A large amount of the article was deleted in 2006: [2]. I understand it was deleted because it was copyrighted material, but I think it deserves to be looked at again because it's valuable information, and the article as it stands now has huge gaping holes. I think if some of this information could be added back in, either in a paraphrased form, or re-cited form, or etc., the article would benefit greatly. Softlavender (talk) 04:14, 5 April 2012 (UTC)

I was hoping to tackle this project sometime this summer (I'm teaching right now and don't have the time). Basically, much of the article needs to be rewritten to save it from the hodgepodge of whatever's been thrown in over the years (e.g. the comments on "viriditas" just hang there without being connected to any explanation of Hildegard's complex theology). The article tilts heavily towards the music and severely under-represents Hildegard's theological works, which were far more important both in her own time and up until about a half-century ago. That also means, of course, that the whole "Significance" section needs massive overhaul. So much to do.... What I figured I'd do was work each section up at a time and post drafts from my sandbox to Talk so that others can weigh in before we start slicing and dicing the article. NathanielMCampbell (talk) 18:32, 17 April 2012 (UTC)

Article : Hildegard Von Bingen as Mystic[edit]

A newly created article, Hildegard Von Bingen as Mystic, which I marked for possible speedy deletion due to potential overlap with this article, had some text entered by User:Drfurman that might be worth saving in some form :

  • Life as a Mystic In an account of one of her visions found in her writing the Scivias she states that God has told her that he has made her ill and has made her feel pain so that she would not become vain or arrogant; “I heard a voice from Heaven saying, ‘I am the Living Light, Who illuminates the darkness…I have laid her low on the earth, that she might not set herself up in arrogance of mind…. She is distressed in mind and sense and endures great pain of body” [1]Despite this infirmity and her own claims of being uneducated, Hildegard claimed to have a special relationship with God, receiving explicit visions similar to the phenomenon that would later on be widely described as Mysticism during the later Middle Ages.

I'm not familiar enough with this subject to determine for myself whether it is worth keeping, though. -- ArglebargleIV (talk) 17:33, 27 April 2012 (UTC)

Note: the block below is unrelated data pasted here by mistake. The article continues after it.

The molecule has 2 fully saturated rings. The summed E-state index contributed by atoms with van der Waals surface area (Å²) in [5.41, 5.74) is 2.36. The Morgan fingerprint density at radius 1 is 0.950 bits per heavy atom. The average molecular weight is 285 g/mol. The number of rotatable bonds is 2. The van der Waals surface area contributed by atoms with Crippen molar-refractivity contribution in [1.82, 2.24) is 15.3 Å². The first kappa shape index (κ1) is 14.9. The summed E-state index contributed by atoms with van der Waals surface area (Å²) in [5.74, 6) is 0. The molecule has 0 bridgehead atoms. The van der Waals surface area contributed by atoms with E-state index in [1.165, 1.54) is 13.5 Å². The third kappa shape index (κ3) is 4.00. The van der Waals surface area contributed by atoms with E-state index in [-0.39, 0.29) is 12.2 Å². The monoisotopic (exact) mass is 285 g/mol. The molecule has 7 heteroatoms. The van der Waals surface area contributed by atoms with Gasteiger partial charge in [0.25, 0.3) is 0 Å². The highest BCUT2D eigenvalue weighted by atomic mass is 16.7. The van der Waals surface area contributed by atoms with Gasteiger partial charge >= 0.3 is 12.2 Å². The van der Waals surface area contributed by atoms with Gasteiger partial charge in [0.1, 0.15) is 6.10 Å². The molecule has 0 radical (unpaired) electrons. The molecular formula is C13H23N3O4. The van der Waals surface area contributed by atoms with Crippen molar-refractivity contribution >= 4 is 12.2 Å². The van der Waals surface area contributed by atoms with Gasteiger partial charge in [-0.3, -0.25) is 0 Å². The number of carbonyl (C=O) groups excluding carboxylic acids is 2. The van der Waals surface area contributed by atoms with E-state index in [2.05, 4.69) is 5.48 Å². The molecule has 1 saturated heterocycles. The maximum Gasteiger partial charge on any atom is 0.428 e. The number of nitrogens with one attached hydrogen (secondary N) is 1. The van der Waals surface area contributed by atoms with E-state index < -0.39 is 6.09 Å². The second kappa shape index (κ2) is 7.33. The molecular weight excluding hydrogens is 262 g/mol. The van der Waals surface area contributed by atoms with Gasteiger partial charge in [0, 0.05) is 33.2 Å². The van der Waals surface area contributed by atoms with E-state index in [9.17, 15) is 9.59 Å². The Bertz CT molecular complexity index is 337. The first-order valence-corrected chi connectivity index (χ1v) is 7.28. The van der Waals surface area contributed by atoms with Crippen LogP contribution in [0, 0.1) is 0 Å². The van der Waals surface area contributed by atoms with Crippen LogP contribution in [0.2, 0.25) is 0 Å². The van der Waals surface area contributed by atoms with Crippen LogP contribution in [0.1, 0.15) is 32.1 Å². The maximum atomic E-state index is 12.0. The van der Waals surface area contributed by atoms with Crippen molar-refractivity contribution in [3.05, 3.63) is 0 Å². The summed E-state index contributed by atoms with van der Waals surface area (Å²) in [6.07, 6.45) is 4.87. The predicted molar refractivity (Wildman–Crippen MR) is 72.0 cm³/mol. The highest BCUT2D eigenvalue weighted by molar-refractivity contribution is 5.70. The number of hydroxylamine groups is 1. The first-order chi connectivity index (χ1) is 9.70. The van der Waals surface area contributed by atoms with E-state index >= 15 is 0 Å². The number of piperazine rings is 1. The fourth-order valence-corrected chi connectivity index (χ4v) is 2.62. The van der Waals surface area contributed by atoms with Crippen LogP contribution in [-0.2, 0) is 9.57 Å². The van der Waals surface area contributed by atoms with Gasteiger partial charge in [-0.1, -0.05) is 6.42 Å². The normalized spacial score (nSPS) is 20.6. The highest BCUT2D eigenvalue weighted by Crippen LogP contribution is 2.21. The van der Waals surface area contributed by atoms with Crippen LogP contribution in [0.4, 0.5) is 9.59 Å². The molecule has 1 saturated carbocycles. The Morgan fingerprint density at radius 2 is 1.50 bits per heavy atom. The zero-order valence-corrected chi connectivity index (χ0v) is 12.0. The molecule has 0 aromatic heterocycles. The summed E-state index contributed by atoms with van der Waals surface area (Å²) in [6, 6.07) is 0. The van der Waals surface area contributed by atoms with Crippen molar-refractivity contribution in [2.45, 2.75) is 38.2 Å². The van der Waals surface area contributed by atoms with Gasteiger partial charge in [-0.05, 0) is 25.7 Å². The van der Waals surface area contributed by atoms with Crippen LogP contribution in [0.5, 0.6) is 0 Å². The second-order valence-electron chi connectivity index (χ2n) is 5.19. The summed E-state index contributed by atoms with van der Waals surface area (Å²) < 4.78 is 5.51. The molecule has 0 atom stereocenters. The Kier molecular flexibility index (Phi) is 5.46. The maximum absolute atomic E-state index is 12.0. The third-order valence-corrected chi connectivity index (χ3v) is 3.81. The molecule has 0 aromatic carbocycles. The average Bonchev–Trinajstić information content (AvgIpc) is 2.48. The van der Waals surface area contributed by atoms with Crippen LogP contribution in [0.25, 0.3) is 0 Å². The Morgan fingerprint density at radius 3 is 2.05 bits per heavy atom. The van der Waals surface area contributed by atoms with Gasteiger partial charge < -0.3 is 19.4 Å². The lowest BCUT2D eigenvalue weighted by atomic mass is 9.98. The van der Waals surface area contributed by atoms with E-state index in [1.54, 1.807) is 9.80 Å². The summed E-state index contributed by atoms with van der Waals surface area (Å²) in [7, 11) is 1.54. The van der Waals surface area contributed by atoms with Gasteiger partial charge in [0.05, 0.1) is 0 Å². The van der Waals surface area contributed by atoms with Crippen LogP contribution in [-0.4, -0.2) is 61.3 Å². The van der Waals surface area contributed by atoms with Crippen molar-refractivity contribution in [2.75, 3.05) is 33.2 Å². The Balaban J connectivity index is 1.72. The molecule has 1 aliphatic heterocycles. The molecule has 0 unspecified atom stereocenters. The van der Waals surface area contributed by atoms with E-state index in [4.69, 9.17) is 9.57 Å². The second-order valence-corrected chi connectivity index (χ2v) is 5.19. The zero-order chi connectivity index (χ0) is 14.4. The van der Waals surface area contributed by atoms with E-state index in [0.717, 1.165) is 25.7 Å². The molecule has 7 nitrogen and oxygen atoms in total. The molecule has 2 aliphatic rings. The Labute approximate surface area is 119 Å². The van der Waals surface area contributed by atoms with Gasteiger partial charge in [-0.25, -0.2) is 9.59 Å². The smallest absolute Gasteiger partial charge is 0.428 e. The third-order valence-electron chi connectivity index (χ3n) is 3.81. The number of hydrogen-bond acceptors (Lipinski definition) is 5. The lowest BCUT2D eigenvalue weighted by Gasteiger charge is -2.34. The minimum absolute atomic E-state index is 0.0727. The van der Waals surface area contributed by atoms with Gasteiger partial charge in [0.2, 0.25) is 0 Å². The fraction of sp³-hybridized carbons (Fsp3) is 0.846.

It is certainly possible, and I think likely, that at least some of the subject's individual works are themselves individually notable. And an article on "the Philosophy of Hildegard Von Bingen" or something similar would also I think very likely meet notability and other requirements. But it might make sense to establish those articles first. Hildegard Von Bingen as a Mystic or similar has the double problems of asserting her and the relevant content as "Mystic," and that assertion would have to be supported by multiple sources to meet WP:WEIGHT, WP:NPOV, and other requirements. Articles on books or a general "Philosophy of HVB" article would probably not encounter as many or as serious problems. John Carter (talk) 15:51, 28 April 2012 (UTC)
The quoted text from User:Drfurman does not add substantively to the present state of the article. User:John Carter is also correct in that the descriptor "mystic" is problematic; it is often a popular term to describe Hildegard, but scholars of mysticism and of Hildegard (e.g. Bernard McGinn and Barbara Newman) are careful to distinguish Hildegard's visionary experiences from traditional mysticism. Much more discussion of both her visionary experiences/theology and her "philosophy" needs to be added to the current article, which is in a woeful state of disarray. As I've mentioned above, I am hoping to undertake a major revision this summer, ahead of the scheduled canonization proceedings in October.NathanielMCampbell (talk) 19:06, 28 April 2012 (UTC)

vandalism! vandalism! front image makes no sense.[edit]

Hi everyone. The front image, at the time that I type this, makes no sense. It shows the twin towers during the 9/11 attacks. It is 6:33 pm, Central Time in the USA, 10 October 2012. I have no idea how to fix this, I am new to wikipedia. — Preceding unsigned comment added by (talk) 23:34, 10 October 2012 (UTC)

Should "reincarnation" be included?[edit]

User:Hvbresearch (contribs) has recently readded the section in 3.3 Modern Interest concerning information about Hildegard's supposed "reincarnation" in the twentieth century, as per this revision from Jan. 10. On the one hand, the work of Rudolf Steiner was indeed influential on certain early 20th-cen. Hildegard scholars, including Hiltgart Keller, whose dissertation on the Rupertsberg Scivias mannuscript is a crucial witness to the manuscript before its loss after WWII. On the other hand, even Keller didn't include such marginal notions as Hildegard's reincarnation in her scholarship; and although User:Hvbresearch has included references, they are not to any major scholarship on Hildegard -- rather, they are to scholarship on specifically modern spiritual practices that may be more appropriately included in a wiki article devoted to them specifically. Thoughts? NathanielMCampbell (talk) 16:21, 11 January 2014 (UTC)

Thanks NathanielMCampbell. I found the entry relevant under Modern Interest in Hildegard because it's not so much about reincarnation as the continuing legacy of Hildegard's theology, one studied area being among those who explain its recurrences by the posited phenomenon of reincarnation. Granted this view is not found in mainstream academic research, but I believe that providing a collection point for the alternative sincere schools of thought on a subject, especially when they are deeply rooted as indicated by abundant historical and scholarly footnotes, is one of the great strengths and benefits of Wikipedia. Hvbresearch (talk) 19:23, 11 September 2014 (UTC)